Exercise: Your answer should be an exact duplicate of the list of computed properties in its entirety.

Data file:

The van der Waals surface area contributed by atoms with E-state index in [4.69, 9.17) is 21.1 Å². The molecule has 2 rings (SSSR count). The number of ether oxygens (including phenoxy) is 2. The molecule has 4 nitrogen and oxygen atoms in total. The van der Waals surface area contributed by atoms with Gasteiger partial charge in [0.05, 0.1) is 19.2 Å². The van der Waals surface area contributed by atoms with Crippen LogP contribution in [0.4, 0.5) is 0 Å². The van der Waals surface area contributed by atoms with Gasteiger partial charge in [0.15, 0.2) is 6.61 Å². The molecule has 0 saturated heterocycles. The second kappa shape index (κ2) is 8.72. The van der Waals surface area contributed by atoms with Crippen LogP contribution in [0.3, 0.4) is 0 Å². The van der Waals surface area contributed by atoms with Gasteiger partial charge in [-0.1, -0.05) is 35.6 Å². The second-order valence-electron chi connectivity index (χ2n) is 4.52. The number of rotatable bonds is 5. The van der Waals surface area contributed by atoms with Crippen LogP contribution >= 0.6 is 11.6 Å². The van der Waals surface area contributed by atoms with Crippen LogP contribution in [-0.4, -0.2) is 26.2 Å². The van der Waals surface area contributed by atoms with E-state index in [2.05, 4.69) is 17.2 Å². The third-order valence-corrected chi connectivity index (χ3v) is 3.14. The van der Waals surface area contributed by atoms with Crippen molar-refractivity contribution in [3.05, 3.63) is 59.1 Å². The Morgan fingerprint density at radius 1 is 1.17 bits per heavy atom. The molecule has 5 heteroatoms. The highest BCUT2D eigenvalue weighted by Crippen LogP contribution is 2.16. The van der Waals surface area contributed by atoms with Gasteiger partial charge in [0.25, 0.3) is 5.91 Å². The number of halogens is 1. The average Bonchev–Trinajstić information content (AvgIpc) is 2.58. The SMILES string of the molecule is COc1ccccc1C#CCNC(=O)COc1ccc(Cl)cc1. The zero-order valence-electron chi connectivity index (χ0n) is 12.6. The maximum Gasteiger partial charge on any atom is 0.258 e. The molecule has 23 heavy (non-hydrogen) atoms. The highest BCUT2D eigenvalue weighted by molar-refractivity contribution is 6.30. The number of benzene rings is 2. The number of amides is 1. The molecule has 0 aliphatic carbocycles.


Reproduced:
The van der Waals surface area contributed by atoms with E-state index in [4.69, 9.17) is 21.1 Å². The molecule has 2 rings (SSSR count). The number of ether oxygens (including phenoxy) is 2. The molecule has 4 nitrogen and oxygen atoms in total. The van der Waals surface area contributed by atoms with Gasteiger partial charge in [0.05, 0.1) is 19.2 Å². The van der Waals surface area contributed by atoms with Crippen LogP contribution in [0.4, 0.5) is 0 Å². The van der Waals surface area contributed by atoms with Gasteiger partial charge in [0.15, 0.2) is 6.61 Å². The molecule has 0 saturated heterocycles. The second kappa shape index (κ2) is 8.72. The van der Waals surface area contributed by atoms with Crippen LogP contribution in [0.3, 0.4) is 0 Å². The van der Waals surface area contributed by atoms with Gasteiger partial charge in [-0.1, -0.05) is 35.6 Å². The second-order valence-electron chi connectivity index (χ2n) is 4.52. The number of rotatable bonds is 5. The van der Waals surface area contributed by atoms with Crippen LogP contribution >= 0.6 is 11.6 Å². The van der Waals surface area contributed by atoms with Crippen LogP contribution in [-0.4, -0.2) is 26.2 Å². The van der Waals surface area contributed by atoms with E-state index in [2.05, 4.69) is 17.2 Å². The third-order valence-corrected chi connectivity index (χ3v) is 3.14. The van der Waals surface area contributed by atoms with Crippen molar-refractivity contribution in [3.05, 3.63) is 59.1 Å². The Morgan fingerprint density at radius 1 is 1.17 bits per heavy atom. The molecule has 5 heteroatoms. The highest BCUT2D eigenvalue weighted by Crippen LogP contribution is 2.16. The van der Waals surface area contributed by atoms with Gasteiger partial charge in [0.25, 0.3) is 5.91 Å². The number of halogens is 1. The average Bonchev–Trinajstić information content (AvgIpc) is 2.58. The SMILES string of the molecule is COc1ccccc1C#CCNC(=O)COc1ccc(Cl)cc1. The zero-order valence-electron chi connectivity index (χ0n) is 12.6. The maximum Gasteiger partial charge on any atom is 0.258 e. The molecule has 23 heavy (non-hydrogen) atoms. The highest BCUT2D eigenvalue weighted by molar-refractivity contribution is 6.30. The number of benzene rings is 2. The number of amides is 1. The molecule has 0 aliphatic carbocycles.